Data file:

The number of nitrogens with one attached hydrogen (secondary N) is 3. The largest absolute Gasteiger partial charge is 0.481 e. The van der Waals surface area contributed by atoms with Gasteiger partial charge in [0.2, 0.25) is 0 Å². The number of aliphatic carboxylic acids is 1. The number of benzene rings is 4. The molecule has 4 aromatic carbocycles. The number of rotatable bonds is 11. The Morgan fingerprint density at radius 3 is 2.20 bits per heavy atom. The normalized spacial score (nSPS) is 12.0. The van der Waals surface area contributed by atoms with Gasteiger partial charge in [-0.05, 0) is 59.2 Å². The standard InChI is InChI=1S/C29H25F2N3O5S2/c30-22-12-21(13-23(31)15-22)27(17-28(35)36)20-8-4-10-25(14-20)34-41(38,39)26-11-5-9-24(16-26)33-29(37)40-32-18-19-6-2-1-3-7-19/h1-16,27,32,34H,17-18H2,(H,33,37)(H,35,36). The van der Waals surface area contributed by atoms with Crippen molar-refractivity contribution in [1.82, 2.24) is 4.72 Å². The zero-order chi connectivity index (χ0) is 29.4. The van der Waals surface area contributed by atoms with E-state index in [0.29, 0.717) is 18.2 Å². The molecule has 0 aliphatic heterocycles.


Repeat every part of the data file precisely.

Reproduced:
The number of nitrogens with one attached hydrogen (secondary N) is 3. The largest absolute Gasteiger partial charge is 0.481 e. The van der Waals surface area contributed by atoms with Gasteiger partial charge in [0.2, 0.25) is 0 Å². The number of aliphatic carboxylic acids is 1. The number of benzene rings is 4. The molecule has 4 aromatic carbocycles. The number of rotatable bonds is 11. The Morgan fingerprint density at radius 3 is 2.20 bits per heavy atom. The normalized spacial score (nSPS) is 12.0. The van der Waals surface area contributed by atoms with Gasteiger partial charge in [-0.05, 0) is 59.2 Å². The standard InChI is InChI=1S/C29H25F2N3O5S2/c30-22-12-21(13-23(31)15-22)27(17-28(35)36)20-8-4-10-25(14-20)34-41(38,39)26-11-5-9-24(16-26)33-29(37)40-32-18-19-6-2-1-3-7-19/h1-16,27,32,34H,17-18H2,(H,33,37)(H,35,36). The van der Waals surface area contributed by atoms with Crippen molar-refractivity contribution in [1.82, 2.24) is 4.72 Å². The zero-order chi connectivity index (χ0) is 29.4. The van der Waals surface area contributed by atoms with E-state index in [0.29, 0.717) is 18.2 Å². The molecule has 0 aliphatic heterocycles.